Grandpa returned to Ireland twice in his life. There is a picture of Grandpa over in Ireland, working the fields with Martin. It is poignant picture for me in that it is the only picture I know of in which I see my grandfather relaxed and smiling.
Later, Grandpa brought his wife, Cecelia, over to see the family farm and visit. Considering that one took an ocean liner in those days (considered by a many a luxury for those times) meant that Grandpa still loved and missed Ireland and his family.
As Grandpa got older, he talked bit more about Ireland. He would visit our house and we would hold hands with him and dance the Irish jig. All ten of us kids, flanking him on each side in the living room.
In many ways, Grandpa became the embodiment of Ireland for me. And that desire to connect with that element, melancholy as it was, was something that drew me into Irish music and to connect with Ireland itself. One of the greatest pleasures was to be able to visit my cousins in Mayo and walk the very same land that my Grandfather walked, to hear the family stories he heard and to catch another glimpse of him. Perhaps part of that desire to connect was my own curiosity over Grandpa’s decision to leave and that the result of his decision was my own existence. At 19, Grandpa was leaving Ireland for a life of adventure and change. At 19, I was deciding if I was going to work the shift at McDonald’s.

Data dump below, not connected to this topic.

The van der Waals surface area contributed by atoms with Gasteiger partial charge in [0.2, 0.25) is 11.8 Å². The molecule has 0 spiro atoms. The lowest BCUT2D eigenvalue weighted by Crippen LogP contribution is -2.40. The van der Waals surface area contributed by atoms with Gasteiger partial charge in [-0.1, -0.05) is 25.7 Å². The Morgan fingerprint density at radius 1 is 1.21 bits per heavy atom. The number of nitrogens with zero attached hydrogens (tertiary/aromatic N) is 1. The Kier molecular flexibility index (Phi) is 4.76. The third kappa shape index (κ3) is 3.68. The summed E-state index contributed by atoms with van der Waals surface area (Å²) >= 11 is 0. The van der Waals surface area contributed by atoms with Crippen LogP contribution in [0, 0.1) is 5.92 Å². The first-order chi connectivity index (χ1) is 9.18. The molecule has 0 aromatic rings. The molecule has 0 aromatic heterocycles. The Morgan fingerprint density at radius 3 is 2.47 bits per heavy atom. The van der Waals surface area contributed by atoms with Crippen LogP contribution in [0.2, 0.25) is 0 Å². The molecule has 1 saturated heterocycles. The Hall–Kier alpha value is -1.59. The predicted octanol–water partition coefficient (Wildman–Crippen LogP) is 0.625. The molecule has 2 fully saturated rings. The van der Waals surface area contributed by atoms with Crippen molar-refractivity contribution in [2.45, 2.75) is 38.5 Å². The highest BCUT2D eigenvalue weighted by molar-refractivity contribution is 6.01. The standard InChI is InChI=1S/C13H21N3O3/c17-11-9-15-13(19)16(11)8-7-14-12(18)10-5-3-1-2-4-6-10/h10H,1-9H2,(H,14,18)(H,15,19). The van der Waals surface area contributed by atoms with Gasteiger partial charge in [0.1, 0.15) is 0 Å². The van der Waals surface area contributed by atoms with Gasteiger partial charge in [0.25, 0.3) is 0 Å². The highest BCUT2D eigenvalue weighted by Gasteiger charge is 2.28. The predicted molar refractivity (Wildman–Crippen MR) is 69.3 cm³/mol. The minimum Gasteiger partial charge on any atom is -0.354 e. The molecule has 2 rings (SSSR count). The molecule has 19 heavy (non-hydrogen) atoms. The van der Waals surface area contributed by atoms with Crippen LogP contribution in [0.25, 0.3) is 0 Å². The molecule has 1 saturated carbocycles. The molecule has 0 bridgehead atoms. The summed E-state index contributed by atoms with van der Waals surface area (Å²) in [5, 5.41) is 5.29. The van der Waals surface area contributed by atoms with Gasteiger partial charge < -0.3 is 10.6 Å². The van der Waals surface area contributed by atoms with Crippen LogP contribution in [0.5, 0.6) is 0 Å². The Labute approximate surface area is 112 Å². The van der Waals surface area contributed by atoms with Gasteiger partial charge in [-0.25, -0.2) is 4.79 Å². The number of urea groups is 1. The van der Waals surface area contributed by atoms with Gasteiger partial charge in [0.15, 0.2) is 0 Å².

I will always treasure the night that I was asked to sing at the Woodstock Opera House for its very first “Irish Night.” I was 12 at the time and the house was packed. The Moran family, a local Irish group, were entertaining, along with some others. At the last minute, I was asked to get up and sing for the audience. I had gone over there with Grandpa and my folks. They sat in the audience and I headed out on stage to sing “Danny Boy.” The emcee asked for the house lights to be brought up. “Ladies and Gentlemen, we have a real Irishman in our midst,” he said. “Martin McCormack’s grandfather, Luke Patrick McCormack, is from County Mayo, Ireland. Will he please stand?”
And there, with the audience applauding, stood Grandpa. As usual, he did not betray much emotion, or even smile. Just raised his hand to acknowledge that he was the "real Irishman” in the room. And I sang "Danny Boy" for him.
I still travel to Ireland, I still am looking for my grandfather after all these years.